Jesse Lee Peterson is more concerned about white people than ever. He begins his Oct. 9 WorldNetDaily column by warning: "Warning to whites: Avoid black people. Your life may be at risk. Whites are under attack like no other time in history. It’s about to get worse."
The proximate cause this time is the new film "The Birth of a Nation," about the Nat Turner slave rebellion. Peterson likens the film to the original, century-old and very racist "Birth of a Nation" film, which sparked a resurgence in the Ku Klux Klan, calling both "hate-inspired propaganda."
If it's not bizarre enough that Peterson is attacking his fellow African-Americans, he adds this:
It’s evil enough to stir black anger to new levels of violence against whites.
If you don’t already know about rampant black-on-white crime (rape, robbery, murder and atrocious assaults), check the research of Colin Flaherty, Heather Mac Donald and Jared Taylor.
Yep, he wrote that.
Mac Donald is an author attached to the right-wing Manhattan Institute who has attacked the Black Lives Matter movement as a campaign based on lies and, like Flaherty, paints blacks as violence-prone criminals and effectively deserving of being shot by police.
Taylor, of course, is head of the unabashedly white nationalist American Renaissance. He's an unabashed racist; the Southern Poverty Law Center quotes him as saying, "Blacks and whites are different. When blacks are left entirely to their own devices, Western civilization — any kind of civilization — disappears." It appears Peterson is totally down with this kind of "research" from Taylor.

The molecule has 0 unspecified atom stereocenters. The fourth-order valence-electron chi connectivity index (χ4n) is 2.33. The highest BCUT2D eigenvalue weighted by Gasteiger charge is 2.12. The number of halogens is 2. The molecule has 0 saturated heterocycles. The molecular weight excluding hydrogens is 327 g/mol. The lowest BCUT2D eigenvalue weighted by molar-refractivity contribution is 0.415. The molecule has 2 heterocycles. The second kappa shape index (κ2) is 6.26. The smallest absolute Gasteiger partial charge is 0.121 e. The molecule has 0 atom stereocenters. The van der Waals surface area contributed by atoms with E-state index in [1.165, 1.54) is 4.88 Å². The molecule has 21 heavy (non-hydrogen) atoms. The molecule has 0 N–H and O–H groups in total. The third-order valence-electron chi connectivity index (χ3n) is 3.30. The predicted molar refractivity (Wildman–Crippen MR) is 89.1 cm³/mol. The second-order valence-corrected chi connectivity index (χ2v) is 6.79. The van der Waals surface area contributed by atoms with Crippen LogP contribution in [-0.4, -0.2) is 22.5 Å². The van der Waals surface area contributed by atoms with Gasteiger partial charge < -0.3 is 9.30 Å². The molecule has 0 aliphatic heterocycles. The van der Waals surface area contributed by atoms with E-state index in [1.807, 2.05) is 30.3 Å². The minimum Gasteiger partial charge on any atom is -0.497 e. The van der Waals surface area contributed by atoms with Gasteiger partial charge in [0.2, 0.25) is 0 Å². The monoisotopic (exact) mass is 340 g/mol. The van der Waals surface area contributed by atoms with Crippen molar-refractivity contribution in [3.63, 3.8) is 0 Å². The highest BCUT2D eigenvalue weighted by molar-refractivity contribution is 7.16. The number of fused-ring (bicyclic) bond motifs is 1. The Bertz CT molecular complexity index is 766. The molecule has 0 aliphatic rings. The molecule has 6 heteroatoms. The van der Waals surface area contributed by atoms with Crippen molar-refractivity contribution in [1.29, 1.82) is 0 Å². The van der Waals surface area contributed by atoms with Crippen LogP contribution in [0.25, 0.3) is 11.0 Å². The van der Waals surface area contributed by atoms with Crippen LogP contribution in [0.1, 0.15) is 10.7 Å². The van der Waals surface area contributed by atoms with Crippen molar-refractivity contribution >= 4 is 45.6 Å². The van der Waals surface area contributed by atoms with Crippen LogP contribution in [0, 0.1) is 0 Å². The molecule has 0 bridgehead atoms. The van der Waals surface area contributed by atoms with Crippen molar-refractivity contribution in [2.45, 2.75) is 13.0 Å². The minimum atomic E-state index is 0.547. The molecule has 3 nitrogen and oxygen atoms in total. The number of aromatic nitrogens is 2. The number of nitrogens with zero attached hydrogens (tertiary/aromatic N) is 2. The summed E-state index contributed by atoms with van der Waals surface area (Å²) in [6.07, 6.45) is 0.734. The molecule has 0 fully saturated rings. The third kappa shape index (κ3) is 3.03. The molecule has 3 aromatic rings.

Peterson interviewed Taylor in 2005 (available on the AmRen website). His pushback on Taylor's advocacy of racial separation is tepid at best, and he and he concurs with Taylor's view of black liberal activists like Jesse Jackson and that black activists "hate white folks." So it's probably not a surprise that he's moved so far right that he's apparently signing on to Taylor's white nationalist aggenda.
Yes, Peterson has a long record of invoking his black conservative privilege by saying things that would be considered racist were he not a black conservative. But to actually make common cause with white nationalists and white race-baiters in peddling harmful stereotypes about blacks? That's just bizarre.